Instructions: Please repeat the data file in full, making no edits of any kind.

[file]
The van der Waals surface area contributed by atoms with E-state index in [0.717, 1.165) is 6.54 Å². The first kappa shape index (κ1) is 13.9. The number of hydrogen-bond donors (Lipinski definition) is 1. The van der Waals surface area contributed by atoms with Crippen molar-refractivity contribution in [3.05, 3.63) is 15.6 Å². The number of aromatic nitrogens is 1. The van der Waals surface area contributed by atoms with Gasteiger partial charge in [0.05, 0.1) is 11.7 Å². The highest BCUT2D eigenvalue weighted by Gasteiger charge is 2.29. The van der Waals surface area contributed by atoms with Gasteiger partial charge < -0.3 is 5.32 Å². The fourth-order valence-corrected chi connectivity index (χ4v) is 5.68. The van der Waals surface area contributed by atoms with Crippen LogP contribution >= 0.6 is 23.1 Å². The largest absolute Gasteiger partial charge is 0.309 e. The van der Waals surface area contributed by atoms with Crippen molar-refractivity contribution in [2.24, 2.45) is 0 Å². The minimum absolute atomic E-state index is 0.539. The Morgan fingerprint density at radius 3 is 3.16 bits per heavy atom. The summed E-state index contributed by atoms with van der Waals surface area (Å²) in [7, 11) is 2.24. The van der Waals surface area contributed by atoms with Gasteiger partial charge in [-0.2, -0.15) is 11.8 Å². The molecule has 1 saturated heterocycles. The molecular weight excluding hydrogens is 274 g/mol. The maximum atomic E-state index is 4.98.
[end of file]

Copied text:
The van der Waals surface area contributed by atoms with E-state index in [0.717, 1.165) is 6.54 Å². The first kappa shape index (κ1) is 13.9. The number of hydrogen-bond donors (Lipinski definition) is 1. The van der Waals surface area contributed by atoms with Crippen molar-refractivity contribution in [3.05, 3.63) is 15.6 Å². The number of aromatic nitrogens is 1. The van der Waals surface area contributed by atoms with Gasteiger partial charge in [0.05, 0.1) is 11.7 Å². The highest BCUT2D eigenvalue weighted by Gasteiger charge is 2.29. The van der Waals surface area contributed by atoms with Gasteiger partial charge < -0.3 is 5.32 Å². The fourth-order valence-corrected chi connectivity index (χ4v) is 5.68. The van der Waals surface area contributed by atoms with Crippen LogP contribution >= 0.6 is 23.1 Å². The largest absolute Gasteiger partial charge is 0.309 e. The van der Waals surface area contributed by atoms with Crippen molar-refractivity contribution in [2.24, 2.45) is 0 Å². The minimum absolute atomic E-state index is 0.539. The Morgan fingerprint density at radius 3 is 3.16 bits per heavy atom. The summed E-state index contributed by atoms with van der Waals surface area (Å²) in [7, 11) is 2.24. The van der Waals surface area contributed by atoms with Gasteiger partial charge in [-0.2, -0.15) is 11.8 Å². The molecule has 1 saturated heterocycles. The molecular weight excluding hydrogens is 274 g/mol. The maximum atomic E-state index is 4.98.